Middle school Power Class experiment wraps up the year in success

The Chess Club is among the 27 clubs students practice problem solving skills during Power Half Hour on Fridays at Churchill County Middle School.

The Chess Club is among the 27 clubs students practice problem solving skills during Power Half Hour on Fridays at Churchill County Middle School.

Churchill County Middle School’s Power Half Hour experiment wrapped up the academic year with success, as students discovered new hobbies and the opportunity to get involved with the community.

Every Friday, students attend a club of their choice for 30 minutes before they’re released. Students in seventh and eighth grades choose clubs during enrollment at the beginning of the year.

There are 27 clubs to join including gardening, cooking, crafts, and even chess. Principal Amy Word said the idea was inspired from other schools, such as Dayton Elementary School, which has a similar program.

“We have a higher attendance on Fridays because kids love it,” she said.

Local businesses, such as The Twisted Branch, donate gardening materials and seeds to grow. By the end of the academic year, students in the club were able to create their own fresh salads from the garden.

Not only do students gain new skills but they also gain the concept of responsibility; the science club focused on recycling items around campus and the crafting club recently donated handmade quilts to the local CareNet organization.

“I like to grow things,” said seventh grade student Lana Hittle, of the gardening club. “It’s nice because these are good responsibilities.”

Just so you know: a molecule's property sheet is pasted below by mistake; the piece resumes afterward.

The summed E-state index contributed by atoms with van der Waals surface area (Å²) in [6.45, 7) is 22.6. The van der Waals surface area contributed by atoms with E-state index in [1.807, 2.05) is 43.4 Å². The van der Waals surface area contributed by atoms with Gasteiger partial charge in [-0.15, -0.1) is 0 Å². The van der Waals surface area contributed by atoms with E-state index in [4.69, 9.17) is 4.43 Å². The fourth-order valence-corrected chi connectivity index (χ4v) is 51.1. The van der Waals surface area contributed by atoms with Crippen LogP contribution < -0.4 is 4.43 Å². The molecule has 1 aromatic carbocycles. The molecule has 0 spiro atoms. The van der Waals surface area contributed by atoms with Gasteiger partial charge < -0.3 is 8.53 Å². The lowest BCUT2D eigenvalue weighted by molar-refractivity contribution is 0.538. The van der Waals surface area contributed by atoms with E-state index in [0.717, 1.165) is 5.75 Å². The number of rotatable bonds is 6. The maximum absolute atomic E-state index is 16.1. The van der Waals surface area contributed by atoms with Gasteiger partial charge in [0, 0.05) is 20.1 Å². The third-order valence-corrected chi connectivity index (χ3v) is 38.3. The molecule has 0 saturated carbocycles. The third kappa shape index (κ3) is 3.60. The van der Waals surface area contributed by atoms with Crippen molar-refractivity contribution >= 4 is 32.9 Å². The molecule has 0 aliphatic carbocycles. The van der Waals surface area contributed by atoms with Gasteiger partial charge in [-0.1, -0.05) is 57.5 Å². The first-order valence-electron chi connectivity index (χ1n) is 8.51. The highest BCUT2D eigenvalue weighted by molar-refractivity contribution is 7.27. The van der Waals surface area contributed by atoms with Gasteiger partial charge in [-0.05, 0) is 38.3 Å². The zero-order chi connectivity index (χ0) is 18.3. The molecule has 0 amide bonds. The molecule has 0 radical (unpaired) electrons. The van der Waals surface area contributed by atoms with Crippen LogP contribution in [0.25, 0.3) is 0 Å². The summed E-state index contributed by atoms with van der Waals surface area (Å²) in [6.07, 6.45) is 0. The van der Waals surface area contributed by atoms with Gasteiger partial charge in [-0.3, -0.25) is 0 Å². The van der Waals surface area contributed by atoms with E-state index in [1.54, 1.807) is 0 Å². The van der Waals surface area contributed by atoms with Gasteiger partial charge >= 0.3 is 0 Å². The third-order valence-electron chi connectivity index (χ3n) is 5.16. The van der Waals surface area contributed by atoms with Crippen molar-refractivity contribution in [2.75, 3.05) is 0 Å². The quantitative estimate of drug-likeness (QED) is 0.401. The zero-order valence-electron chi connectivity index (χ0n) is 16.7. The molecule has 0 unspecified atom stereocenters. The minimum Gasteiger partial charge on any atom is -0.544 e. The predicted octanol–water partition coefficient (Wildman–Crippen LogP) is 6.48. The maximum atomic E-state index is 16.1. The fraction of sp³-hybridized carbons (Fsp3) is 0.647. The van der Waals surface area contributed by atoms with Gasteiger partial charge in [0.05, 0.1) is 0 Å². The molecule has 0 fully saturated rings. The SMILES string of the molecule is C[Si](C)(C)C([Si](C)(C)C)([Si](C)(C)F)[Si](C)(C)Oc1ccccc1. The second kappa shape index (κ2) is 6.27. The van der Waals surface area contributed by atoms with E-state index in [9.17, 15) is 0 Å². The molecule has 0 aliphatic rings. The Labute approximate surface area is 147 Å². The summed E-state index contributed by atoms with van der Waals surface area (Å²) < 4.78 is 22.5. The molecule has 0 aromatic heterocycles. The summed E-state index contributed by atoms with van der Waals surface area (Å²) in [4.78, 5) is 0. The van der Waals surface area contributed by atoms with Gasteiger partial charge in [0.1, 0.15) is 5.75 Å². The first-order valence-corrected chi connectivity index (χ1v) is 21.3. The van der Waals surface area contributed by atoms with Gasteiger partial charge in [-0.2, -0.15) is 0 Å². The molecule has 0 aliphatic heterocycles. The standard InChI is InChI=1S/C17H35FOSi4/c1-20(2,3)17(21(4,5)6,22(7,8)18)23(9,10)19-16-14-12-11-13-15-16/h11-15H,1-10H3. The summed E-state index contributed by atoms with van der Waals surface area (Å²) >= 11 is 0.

Another example is the Chess Club, monitored by social studies teacher Gary Jamieson. While on some Fridays club members practice play, they also dedicate their time to teach special ed students how to play.

“Playing chess on a regular basis improves grades and analytical skills,” Jamieson said.

Studies have found chess to improve academic performance in general and mathematical capacity, as result show the effect of chess on math scores providing evidence that abilities and knowledge acquired during chess play can be applied to mathematical skills.

The most popular club among all in Power Half Hour is cooking. Word said 90 eighth graders have enrolled to the cooking club next year and it may be split into two.

Normally, clubs enroll 20 students or less.

Laura Lee Christensen, instructor and moderator of the club, said there are many reasons why students love the cooking club: they get to taste their own food and inspires them to interact at home. Guest speakers such as Louie Mori of Mori Meats also presented at the club to show students the science behind cooking meat and how to properly handle it.

Christensen also said food unites people — especially for teachers.

“We don’t have a lot of fun time with kids,” she said. “This is an opportunity for us to bond with our students in a non-academic way.”

Christensen added the clubs bring students together as friends; she said she didn’t have any behavioral problems all year during the half hour.

“In the beginning, they were not as close,” she said. “But once they were required to help each other out, they liked it.”

For next year, the middle school plans to expand the half hour to a full hour and add more clubs based off of student surveys.


Use the comment form below to begin a discussion about this content.

Sign in to comment